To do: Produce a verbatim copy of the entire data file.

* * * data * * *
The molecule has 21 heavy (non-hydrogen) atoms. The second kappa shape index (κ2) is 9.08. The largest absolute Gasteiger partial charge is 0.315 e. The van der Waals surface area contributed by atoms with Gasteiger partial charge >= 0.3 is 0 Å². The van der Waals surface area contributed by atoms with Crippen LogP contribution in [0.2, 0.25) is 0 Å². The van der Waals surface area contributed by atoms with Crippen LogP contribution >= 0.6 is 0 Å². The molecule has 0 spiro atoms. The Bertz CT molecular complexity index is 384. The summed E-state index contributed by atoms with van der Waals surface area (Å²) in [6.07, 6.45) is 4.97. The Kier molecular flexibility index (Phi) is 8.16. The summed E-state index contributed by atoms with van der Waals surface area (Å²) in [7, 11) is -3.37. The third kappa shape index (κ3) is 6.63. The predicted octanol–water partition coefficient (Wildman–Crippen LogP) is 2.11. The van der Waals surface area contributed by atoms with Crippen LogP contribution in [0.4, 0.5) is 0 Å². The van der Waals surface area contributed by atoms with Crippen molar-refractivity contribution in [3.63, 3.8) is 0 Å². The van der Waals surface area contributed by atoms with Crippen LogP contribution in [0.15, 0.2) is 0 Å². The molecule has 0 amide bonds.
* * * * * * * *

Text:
The molecule has 21 heavy (non-hydrogen) atoms. The second kappa shape index (κ2) is 9.08. The largest absolute Gasteiger partial charge is 0.315 e. The van der Waals surface area contributed by atoms with Gasteiger partial charge >= 0.3 is 0 Å². The van der Waals surface area contributed by atoms with Crippen LogP contribution in [0.2, 0.25) is 0 Å². The van der Waals surface area contributed by atoms with Crippen LogP contribution >= 0.6 is 0 Å². The molecule has 0 spiro atoms. The Bertz CT molecular complexity index is 384. The summed E-state index contributed by atoms with van der Waals surface area (Å²) in [6.07, 6.45) is 4.97. The Kier molecular flexibility index (Phi) is 8.16. The summed E-state index contributed by atoms with van der Waals surface area (Å²) in [7, 11) is -3.37. The third kappa shape index (κ3) is 6.63. The predicted octanol–water partition coefficient (Wildman–Crippen LogP) is 2.11. The van der Waals surface area contributed by atoms with Crippen LogP contribution in [0.4, 0.5) is 0 Å². The van der Waals surface area contributed by atoms with Crippen molar-refractivity contribution in [3.63, 3.8) is 0 Å². The van der Waals surface area contributed by atoms with Crippen LogP contribution in [0.15, 0.2) is 0 Å². The molecule has 0 amide bonds.